Well, I've had conversations with a few different moms now regarding "the incident." It's interesting the different takes on the situation people come away with. One mom is convinced that flipping the birdie wasn't Ian's idea because her son said it was another kid, another mom is sure it was Ian because her son said it was. Nobody seems overly upset, and we all agree that the kids don't even realize the meaning of what they were doing.
Frankly, as long as we aren't getting egged over it all, I'm ready to just put it behind us. Not that I condone such behavior, but I just don't think it warrants any further concern. It makes for fun blogging, though, so I'm milking it for my own purposes now. More than anything else, going through this little experience has caused me to reflect on how my perspective on parenting has changed over the years.
I'm sure if this incident had happened to my first kindergartener, I would have reacted with sheer mortification and horror. I think now I just realize that every kid is going to embarrass his/her parents at some point, and if somebody doesn't have enough kids to get at least one who's a nut ball, they are probably being spared for a different form of humiliation such as an 11 pound goiter. Nothing against people with goiters, but just be aware that if you are mentally criticizing my parenting when my 6 year old is doing his thing, I may be putting a curse on you.
Oh, that sounds so vicious. I'm sorry. See? This subject has been weighing heavily on my mind lately.
We sat behind a cute couple with a new baby in church on Sunday. The newborn slept, carrier completely covered by a blanket, throughout the entire service. My kids, on the other hand, switched places on the pew several times, sang obnoxiously and inadvertently decorated their flesh and clothing with ink whilst passing ball point pens back and forth to entertain themselves drawing pictures. I noticed the corner-of-the-eyes looks from the couple in front of us, and yes, I went there in my imagination.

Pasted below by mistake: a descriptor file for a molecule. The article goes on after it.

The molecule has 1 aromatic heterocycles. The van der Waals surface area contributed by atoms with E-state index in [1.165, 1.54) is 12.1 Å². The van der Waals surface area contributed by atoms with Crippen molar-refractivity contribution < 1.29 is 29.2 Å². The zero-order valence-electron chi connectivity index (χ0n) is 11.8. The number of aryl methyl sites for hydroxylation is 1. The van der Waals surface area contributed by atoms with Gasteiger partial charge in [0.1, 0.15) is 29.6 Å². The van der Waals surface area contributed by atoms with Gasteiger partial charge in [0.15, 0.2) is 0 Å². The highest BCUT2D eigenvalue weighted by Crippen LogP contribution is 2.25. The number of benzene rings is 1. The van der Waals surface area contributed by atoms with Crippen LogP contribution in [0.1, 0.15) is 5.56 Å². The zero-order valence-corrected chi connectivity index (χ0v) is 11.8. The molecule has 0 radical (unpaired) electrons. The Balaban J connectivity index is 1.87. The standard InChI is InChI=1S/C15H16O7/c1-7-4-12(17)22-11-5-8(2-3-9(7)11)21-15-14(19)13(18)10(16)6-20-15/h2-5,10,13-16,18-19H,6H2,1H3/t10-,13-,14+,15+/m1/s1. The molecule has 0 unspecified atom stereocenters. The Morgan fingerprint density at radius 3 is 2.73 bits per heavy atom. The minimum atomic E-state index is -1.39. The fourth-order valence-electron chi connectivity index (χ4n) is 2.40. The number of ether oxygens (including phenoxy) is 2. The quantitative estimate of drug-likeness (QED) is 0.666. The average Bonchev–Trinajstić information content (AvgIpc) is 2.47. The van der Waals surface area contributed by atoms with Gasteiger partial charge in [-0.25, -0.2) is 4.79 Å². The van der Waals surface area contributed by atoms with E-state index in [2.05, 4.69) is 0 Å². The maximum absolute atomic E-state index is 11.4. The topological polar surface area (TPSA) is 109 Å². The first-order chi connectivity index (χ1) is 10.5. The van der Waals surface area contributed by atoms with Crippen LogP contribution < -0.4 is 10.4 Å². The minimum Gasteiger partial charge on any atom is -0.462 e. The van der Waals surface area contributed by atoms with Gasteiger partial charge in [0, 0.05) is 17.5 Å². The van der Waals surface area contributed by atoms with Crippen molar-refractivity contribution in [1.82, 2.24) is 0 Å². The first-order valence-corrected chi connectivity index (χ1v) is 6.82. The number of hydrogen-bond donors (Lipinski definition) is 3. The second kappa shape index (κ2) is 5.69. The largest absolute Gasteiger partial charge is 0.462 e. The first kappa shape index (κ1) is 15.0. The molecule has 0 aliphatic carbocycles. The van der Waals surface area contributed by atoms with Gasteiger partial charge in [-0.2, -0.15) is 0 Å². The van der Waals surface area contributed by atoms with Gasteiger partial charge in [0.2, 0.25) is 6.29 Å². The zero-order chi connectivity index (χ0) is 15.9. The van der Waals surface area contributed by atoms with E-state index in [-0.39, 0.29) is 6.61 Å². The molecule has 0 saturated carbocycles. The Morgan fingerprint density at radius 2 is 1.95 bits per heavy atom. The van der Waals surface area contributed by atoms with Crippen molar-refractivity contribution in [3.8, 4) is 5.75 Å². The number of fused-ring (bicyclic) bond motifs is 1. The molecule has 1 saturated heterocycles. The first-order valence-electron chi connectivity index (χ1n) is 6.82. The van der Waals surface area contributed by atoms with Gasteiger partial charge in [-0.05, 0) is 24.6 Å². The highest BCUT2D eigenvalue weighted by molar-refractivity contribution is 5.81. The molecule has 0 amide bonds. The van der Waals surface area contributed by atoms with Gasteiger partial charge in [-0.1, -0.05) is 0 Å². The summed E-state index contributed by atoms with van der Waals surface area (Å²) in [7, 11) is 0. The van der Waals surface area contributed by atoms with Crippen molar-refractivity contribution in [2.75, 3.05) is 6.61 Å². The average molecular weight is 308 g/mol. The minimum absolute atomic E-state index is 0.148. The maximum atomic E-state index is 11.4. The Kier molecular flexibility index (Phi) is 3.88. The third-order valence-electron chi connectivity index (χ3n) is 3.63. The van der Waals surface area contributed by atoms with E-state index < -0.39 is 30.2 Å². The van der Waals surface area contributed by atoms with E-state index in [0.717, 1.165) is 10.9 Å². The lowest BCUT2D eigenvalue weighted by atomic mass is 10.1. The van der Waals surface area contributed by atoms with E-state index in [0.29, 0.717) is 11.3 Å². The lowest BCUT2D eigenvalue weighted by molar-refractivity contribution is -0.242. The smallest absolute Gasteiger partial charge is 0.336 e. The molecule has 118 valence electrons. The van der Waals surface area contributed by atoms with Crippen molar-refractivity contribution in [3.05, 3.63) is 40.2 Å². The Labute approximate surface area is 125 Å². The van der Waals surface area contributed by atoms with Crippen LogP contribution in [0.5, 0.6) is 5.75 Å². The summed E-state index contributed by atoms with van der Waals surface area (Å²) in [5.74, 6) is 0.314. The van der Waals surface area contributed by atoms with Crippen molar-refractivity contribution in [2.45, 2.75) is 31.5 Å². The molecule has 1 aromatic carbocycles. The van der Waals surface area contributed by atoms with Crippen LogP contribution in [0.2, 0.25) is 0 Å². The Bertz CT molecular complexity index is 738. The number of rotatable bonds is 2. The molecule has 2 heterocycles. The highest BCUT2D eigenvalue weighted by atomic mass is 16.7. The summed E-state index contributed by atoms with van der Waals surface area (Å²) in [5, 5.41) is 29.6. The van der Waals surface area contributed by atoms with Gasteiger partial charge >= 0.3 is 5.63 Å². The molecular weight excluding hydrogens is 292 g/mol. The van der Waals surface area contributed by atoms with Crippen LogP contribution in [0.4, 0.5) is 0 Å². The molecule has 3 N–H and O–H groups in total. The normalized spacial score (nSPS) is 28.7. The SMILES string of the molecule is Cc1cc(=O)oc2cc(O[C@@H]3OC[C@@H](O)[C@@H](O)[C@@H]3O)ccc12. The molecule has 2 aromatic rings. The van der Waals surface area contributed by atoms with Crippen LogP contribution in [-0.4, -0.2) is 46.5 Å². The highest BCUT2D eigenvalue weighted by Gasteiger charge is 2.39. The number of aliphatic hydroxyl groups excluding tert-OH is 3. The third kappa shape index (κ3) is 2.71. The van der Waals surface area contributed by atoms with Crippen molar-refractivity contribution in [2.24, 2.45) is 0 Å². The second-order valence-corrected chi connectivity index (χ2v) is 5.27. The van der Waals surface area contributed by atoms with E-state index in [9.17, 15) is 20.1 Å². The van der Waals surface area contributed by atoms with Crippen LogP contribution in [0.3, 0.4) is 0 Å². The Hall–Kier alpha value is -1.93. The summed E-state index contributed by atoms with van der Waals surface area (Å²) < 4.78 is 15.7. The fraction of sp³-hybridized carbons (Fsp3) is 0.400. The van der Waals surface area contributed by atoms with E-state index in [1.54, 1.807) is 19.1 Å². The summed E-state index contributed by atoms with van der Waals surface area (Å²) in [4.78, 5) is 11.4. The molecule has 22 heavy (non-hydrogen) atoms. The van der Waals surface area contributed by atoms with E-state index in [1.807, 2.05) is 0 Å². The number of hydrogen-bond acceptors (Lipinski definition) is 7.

I remember being "that couple". Before Scott and I had kids, and I'm sure as new parents, I had idealistic plans for my family, too. I rolled my eyes at the obnoxious kids in church, and made mental notes that "I will never let my kid do that in church!" I knew I would train them up so expertly that I would never deal with bad behavior or crusty attitudes.
I am now convinced that there is a real curse that comes upon the self-righteous folks who judge other parents, because I'm living in the curse now! I must have really been a judgmental arse, boy, 'cause I am the parent of the kids calling attention to themselves. And I really think it is a different experience for parents of boys. Multiple boys, specifically. Because you could have a family full of girls who bicker over clothes and the bathroom and chewing-with-open-mouths at home (like the family I came from), but they aren't likely to sit in the chapel making sound effects for the robot they are drawing or (heaven forbid) force bodily noises for their own entertainment. Less likely, anyway.
So here I am, living with 4 boys who rough-house, dent, ding and stink up the house, and one poor girl who regularly retreats up-wind. She can run and bike and yell with the best of them, but I can honestly say she is not the one I get calls from the school about, or who put the hole in the wall next to the basement stairs, or wedged a now half-melted crayon into the heating vent, or leaves a trail of Legos right at the bottom of the stairs where your bare foot will land, or forgets to flush, or who brags about camping with the Scouts the time when nary a boy brushed his teeth for 5 days.
You gotta love them. And I do, but it is a whole different world, the little boy world.
So, no signs of any more bird flippage, neither at school nor home. There are bigger things to deal with, and I know that I have at least 17 more years of "incidents" to look forward to. I plan to parlay those years into some pretty good Mother's Day gifts when these kids are grown. :D